To provide some background to today's Brexit event, the vote on the 27th March saw all proposals rejected but the customs union plan fell short by a majority of just six votes, so going into tonight's event I would be watching this one most closely and expect to see a pop higher in GBP should it go through. However, my base case scenario is still that no majority on any proposal is found and hence MPs come back Wednesday for round three. If this is the outcome, then I'm sure calls for a general election will continue to grow but I still anticipate that no great headway will be made anytime soon with more meaningful decisions and subsequent movement in UK assets will come closer to the new deadline of April 12.

Earlier this morning we did have the release of UK Manufacturing PMI which blew away expectation on the Street (55.1 vs Exp. 51.0) but before you break out the English sparkling wine the strength in the reading is largely attributed to the impact of Brexit preparations as the pace of stock-piling hit a fresh record high.

Finally, a quick comment on the US economic data due this week with Retail Sales and ISM Manufacturing PMI due today, Durable Goods Orders on Tuesday, ADP Employment Change and ISM Non-Manufacturing PMI on Wednesday, and of course Non-Farm Payrolls on Friday. With all this fresh information due, in addition to influential trade talks continuing in DC from Wednesday, we should finish the week with a much clearer picture as to whether we are in fact bottoming out and getting ready for another push higher in US equities or whether the recent movement in the yield curve carries real substance.

For more thoughts on the week ahead you can catch the morning briefing delivered earlier this morning HERE.

TRADE STRATEGIES - Sam North (@snorth19)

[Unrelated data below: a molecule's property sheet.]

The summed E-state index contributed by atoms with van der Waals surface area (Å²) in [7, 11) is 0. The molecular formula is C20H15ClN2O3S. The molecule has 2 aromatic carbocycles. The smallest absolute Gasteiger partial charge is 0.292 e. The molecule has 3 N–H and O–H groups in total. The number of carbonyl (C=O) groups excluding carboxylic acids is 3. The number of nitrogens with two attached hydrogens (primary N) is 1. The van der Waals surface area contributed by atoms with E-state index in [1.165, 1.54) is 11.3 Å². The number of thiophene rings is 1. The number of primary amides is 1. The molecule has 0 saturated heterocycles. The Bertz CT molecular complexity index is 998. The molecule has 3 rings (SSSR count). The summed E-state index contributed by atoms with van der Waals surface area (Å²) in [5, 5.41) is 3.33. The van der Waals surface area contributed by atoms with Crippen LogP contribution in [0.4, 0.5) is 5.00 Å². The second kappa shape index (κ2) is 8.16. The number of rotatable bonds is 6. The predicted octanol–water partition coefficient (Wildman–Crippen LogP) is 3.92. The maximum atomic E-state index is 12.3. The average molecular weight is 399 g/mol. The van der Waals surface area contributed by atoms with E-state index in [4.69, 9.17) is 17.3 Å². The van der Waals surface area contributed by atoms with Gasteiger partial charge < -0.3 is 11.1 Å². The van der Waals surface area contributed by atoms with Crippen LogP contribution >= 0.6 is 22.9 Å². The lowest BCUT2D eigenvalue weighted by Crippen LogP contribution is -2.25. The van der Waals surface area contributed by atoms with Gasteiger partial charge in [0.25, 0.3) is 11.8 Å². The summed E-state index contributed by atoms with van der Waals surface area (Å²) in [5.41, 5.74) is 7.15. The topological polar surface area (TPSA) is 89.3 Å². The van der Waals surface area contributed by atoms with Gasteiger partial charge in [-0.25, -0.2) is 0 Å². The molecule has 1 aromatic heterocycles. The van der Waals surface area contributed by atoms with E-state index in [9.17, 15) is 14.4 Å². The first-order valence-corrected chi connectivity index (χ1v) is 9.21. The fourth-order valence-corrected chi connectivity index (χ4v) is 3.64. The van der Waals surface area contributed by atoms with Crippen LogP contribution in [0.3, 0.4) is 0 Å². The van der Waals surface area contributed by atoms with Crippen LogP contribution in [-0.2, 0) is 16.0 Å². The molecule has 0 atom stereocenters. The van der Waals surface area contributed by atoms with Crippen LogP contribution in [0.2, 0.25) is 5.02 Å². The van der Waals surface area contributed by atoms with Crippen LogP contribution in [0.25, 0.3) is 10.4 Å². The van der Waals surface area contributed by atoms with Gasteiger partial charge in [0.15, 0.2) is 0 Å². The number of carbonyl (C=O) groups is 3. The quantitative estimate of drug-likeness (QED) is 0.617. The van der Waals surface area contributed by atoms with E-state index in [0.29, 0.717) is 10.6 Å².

S&P 500 future...

For the S&P to keep pushing higher – 2865 is pivotal. A break of that and 2900 should come into play in swift fashion. I’m still of the belief we get an All-Time-High soon and the only two resistance points of major interest left before we get there are the current high of the year and the big handle. I’m not quite sure there is a case for the bears at the moment, you would need some significantly negative trade headlines as I think even if some weak US Data came out – it would be a goldilocks effect and be an opportunity to buy as rates stay lower for longer. 

On a separate note, it is worth noting we have just had the ‘Golden Cross’ where the lower moving average (50DMA) goes above the larger moving average (200DMA) – This bullish signal should hold off the bears for a while even though the last GC back in 2016 lead to a sell-off.

WTI crude futures...

If you blink quickly, you could be forgiven for thinking this is the S&P 500. The recovery from late December last year is pretty much exactly the same. They peaked and bottomed on the same couple of days in 2018 and I would absolutely still apply the correlation going forward. The 200 DMA and the 12/11/18 high will be key this week. If you are long this would be a good profit target, however a break through here could well open the door for a bigger extension. Like with the S&P, there isn’t much joy in being a Crude bear right now. A break below $60 could interest sellers slightly more.

Gold futures...

The way Gold broke on the 28th March to the downside and then found resistance on the previous low of the 20th has led me to have a short bias for the week ahead. 1300 would be a line in the sand where the bulls would want to see price break and close above but there is also some decent support below where we are trading. A potential trend-line using the lows of January 24th and March 7th looks interesting and also the 0.382 Fib Level from last year's low to the high of this year should attract some buyers to the market.   

GBP/USD futures...

The trend-line from the 2018 low and the 0.382 Fib level is worth keeping an eye on this week. While I have a bullish bias for the Pound in general, a break below this could open the door to a leg lower. Ultimately it will come down to Brexit developments or lack of, that really drives this market but from a buyer's perspective you would want to see price back above 1.32 to feel more comfortable that Cable could go and test the yearly highs again.